Nick Hayden played a defensive-line high 821 snaps in 2013 after being unemployed in 2012. Hatcher played 747 in 15 games. George Selvie, who was signed during training camp, played 744. Six of his seven sacks came in the first nine games.

“We played a lot of snaps last year,” Selvie said. “Where the rotation helps is everybody can stay fresh. The new guys coming in, it will help a lot. It was rough by the end of the year. We were hurting. A lot of snaps like that takes a toll on your body.”

To carry out the offensive line analogy, Lawrence can be viewed like Smith, a premium pick at a premium spot. And the job is hardly close to being over. Melton, Okoye, Spencer, Selvie and Hayden all could be on one-year deals. Mincey signed a two-year deal. McClain is on a three-year deal.

“The games are won and lost up front and always will be lost up front,” Garrett said. “If you don’t have good offensive and defensive linemen your skill guys can’t do what they need to do. So we’ve tried to do that. We’ve kind of tried to restructure our fronts over the last few years and build the team the right way.”

The retooling is in its infant stages, like the offensive line in 2011. The Cowboys have to replenish the defensive line in 2015 and beyond with more premium picks the way they have the offensive line.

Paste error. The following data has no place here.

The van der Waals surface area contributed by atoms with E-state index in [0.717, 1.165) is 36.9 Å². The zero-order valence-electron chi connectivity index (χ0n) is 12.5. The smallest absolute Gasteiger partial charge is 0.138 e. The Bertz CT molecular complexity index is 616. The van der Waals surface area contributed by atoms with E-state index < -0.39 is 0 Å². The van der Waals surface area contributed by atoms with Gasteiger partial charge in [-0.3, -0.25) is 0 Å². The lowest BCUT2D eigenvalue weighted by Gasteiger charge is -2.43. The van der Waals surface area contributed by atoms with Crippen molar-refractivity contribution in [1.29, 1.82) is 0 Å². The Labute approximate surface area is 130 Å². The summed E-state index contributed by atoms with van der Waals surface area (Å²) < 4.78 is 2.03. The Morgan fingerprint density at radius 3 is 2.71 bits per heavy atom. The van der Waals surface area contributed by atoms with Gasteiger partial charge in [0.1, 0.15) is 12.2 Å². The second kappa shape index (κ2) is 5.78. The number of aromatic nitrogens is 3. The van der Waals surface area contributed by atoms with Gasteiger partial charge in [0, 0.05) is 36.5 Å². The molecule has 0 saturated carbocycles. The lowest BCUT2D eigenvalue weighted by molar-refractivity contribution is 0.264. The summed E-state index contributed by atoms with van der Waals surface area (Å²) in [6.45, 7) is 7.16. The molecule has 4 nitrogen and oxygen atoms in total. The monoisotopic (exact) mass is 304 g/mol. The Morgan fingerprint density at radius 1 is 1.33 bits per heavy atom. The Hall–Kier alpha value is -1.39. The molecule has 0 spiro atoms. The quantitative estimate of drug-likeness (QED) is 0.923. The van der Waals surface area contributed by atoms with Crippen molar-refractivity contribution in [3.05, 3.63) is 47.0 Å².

IRVING, Texas -- When the Dallas Cowboys selected Zack Martin in the first round of last month's draft, Mackenzy Bernadeau didn't need to be told what it meant.

Like first-round picks before him on the offensive line, Tyron Smith (2011) and Travis Frederick (2013), Martin is being plugged in as a starter. The Cowboys have plugged him in at right guard, where Bernadeau has started 26 games the last two seasons.

"I know the business," Bernadeau said. "I know he's going to come in and play somewhere. Not knowing obviously where it's going to happen but I was prepped to know if he's ready to come in take the right side I'll be competing or trying to play the left side or just be ready to prepare to if I need to play all three interior positions. I knew myself and I didn't have to have a conversation with anybody."

Bernadeau has worked with the first team at left guard during the organized team activities and will compete with Ronald Leary for a starting spot. Leary started every game at left guard in 2013. Bernadeau has been taking some backup center snaps as well.

"Since I've been here I'm always going to be ready for all three spots, left side, center, right side," Bernadeau said. "I'm always prepping for that."

Bernadeau, who accepted a pay cut during the offseason over the next two seasons, played left guard for the Carolina Panthers. He said the difference between playing on the right or left side is, "like learning to write with your left hand instead of your right hand," but his previous experience helps.

He had to get used to right tackle Doug Free the last two years, but has spent time getting used to playing next to Tyron Smith in 2014.